Oh sweet leverage. Is there a more insidious word in business today? Leverage is the crack cocaine of corporate speak. Once you've done it once, it's devilish difficult to stop. Everyone's a user, but nobody talks about it.
Leveraging used to be almost clandestine. Consultants huddled round the dim glow of a laptop in a windowless room would leverage themselves into a frenzy over their Powerpoint slides. In the cold light of day, they'd wander sunken-eyed into other corporations making do with 'use' until they could get their hands on some more leverage.
Then, it went mainstream. It's unclear whether consultants deliberately began supplying, or whether others stumbled on it. Either way it spread rapidly, a rampant addiction tearing through the business world.
Now it's so widely used, offices barely raise an eyebrow when a colleague leverages. People regularly, almost casually leverage. There are some who leverage without even knowing what they're doing. Young, first-jobbers will be leveraging within a week, sometimes before going forward, or synergising.
Despite the now common prevalence of leverage, some analysts believe it hasn't yet reached its full potential, that leverage can be further leveraged.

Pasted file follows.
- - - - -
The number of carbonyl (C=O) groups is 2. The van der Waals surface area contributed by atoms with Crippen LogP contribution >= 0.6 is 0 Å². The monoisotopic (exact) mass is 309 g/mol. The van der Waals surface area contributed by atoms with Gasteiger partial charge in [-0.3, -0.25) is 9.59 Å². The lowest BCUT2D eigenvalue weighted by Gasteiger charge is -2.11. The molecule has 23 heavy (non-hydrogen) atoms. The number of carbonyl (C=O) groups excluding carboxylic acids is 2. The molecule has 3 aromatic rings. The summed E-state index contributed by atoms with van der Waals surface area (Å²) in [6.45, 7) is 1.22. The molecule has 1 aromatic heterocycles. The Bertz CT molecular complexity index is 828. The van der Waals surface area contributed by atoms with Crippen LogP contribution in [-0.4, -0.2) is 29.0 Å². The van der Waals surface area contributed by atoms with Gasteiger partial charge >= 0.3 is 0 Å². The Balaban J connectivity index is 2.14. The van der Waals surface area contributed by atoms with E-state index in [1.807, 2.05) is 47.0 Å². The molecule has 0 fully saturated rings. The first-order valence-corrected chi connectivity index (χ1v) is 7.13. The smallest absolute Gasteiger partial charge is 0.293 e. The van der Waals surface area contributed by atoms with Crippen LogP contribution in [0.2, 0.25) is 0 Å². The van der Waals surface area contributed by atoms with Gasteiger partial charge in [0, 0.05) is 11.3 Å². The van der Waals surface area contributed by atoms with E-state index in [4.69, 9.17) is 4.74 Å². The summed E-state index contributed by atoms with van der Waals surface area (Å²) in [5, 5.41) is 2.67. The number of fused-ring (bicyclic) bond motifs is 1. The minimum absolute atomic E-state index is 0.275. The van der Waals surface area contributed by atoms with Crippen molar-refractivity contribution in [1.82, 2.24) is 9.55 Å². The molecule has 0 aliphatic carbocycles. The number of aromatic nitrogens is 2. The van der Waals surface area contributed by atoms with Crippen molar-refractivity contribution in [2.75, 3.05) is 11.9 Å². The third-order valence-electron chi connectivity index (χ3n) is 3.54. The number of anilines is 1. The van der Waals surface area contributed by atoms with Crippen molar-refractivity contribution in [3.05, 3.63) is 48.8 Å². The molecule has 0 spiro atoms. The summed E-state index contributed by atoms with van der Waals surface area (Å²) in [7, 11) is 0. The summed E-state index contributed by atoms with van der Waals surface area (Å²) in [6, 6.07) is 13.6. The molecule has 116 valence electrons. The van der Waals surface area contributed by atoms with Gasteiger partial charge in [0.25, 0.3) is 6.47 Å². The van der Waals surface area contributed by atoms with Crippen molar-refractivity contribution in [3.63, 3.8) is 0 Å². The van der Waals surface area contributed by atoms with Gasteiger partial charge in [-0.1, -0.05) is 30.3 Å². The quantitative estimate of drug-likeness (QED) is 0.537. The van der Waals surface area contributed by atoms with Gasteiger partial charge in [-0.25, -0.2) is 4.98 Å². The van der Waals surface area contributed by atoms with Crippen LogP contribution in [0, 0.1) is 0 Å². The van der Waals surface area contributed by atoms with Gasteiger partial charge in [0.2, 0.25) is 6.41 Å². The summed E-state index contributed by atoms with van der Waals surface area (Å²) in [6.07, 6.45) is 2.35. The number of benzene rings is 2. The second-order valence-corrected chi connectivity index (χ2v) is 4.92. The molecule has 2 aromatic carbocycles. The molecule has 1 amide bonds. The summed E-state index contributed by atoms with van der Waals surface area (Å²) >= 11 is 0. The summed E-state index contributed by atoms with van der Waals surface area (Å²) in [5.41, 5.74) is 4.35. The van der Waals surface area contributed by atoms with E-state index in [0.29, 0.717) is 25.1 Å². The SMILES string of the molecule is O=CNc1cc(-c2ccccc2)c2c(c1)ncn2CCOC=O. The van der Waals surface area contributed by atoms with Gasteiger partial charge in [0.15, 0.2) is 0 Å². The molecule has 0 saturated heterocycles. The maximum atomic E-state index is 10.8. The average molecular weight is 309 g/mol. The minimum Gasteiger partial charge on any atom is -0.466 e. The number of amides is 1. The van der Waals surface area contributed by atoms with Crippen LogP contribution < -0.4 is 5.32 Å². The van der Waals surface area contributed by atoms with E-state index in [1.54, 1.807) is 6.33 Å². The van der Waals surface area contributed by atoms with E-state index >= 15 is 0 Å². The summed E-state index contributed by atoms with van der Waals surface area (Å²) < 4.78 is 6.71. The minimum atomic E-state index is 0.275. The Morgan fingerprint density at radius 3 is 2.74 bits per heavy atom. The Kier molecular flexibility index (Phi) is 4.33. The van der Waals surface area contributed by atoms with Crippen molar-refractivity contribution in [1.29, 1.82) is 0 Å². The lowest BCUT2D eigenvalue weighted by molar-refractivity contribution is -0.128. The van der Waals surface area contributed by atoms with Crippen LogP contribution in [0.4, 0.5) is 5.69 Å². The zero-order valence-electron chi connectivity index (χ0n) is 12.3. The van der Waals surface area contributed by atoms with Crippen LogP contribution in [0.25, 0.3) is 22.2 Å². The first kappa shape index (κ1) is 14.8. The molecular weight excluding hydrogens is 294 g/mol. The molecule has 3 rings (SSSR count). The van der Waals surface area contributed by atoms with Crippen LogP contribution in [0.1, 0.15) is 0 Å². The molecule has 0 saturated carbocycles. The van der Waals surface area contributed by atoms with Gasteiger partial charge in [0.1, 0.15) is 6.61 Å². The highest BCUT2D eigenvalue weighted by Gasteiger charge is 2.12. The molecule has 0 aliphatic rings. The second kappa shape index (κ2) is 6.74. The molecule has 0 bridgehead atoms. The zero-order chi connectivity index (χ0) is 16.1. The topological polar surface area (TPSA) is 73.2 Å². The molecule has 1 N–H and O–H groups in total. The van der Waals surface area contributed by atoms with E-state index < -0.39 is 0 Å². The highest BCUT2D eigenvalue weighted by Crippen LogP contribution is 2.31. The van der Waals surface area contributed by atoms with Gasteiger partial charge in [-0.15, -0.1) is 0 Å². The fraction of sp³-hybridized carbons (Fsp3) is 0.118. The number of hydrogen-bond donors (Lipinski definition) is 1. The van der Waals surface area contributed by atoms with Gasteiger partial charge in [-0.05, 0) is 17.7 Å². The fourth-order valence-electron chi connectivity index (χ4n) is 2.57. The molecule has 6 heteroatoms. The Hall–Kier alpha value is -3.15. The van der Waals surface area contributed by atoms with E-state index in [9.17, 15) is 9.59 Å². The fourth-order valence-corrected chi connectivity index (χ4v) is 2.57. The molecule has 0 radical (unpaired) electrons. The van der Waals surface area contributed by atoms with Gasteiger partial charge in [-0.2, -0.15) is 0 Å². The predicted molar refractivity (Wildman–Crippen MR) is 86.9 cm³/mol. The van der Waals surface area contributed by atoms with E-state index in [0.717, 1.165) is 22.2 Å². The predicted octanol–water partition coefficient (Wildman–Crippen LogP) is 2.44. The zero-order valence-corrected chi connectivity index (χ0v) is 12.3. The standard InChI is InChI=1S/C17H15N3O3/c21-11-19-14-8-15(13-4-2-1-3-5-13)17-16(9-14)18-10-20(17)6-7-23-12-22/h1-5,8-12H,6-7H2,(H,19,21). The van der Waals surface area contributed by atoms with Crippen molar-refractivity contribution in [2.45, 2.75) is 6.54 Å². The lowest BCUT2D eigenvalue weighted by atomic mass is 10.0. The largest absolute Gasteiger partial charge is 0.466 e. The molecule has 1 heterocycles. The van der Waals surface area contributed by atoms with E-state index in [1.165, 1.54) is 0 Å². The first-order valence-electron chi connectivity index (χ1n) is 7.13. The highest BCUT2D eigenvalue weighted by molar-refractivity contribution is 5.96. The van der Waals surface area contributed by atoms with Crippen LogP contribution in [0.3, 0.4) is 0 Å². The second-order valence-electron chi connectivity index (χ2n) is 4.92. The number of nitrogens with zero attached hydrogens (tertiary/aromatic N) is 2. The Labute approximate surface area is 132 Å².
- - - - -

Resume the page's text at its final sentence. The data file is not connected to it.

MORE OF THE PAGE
Slighted lovers may feel leveraged rather than used. Frequent users of leverage could become known as leveragers or leveragists and new employees could be made to go through a leveragising process.
It could become a collective noun for consultants or businessmen. A leverage of businessmen descended on the conference and leveraged their political leverage to impact the operational efficiencies of the catering department. Or perhaps, just ordered some more cake.
Leverage should be used, over-used, repeated and abused until all addicts become desensitized to its heady effects, until their tolerance is such that leverage has no power over them.
Only then will it disappear, back into the dismal hole where it belongs.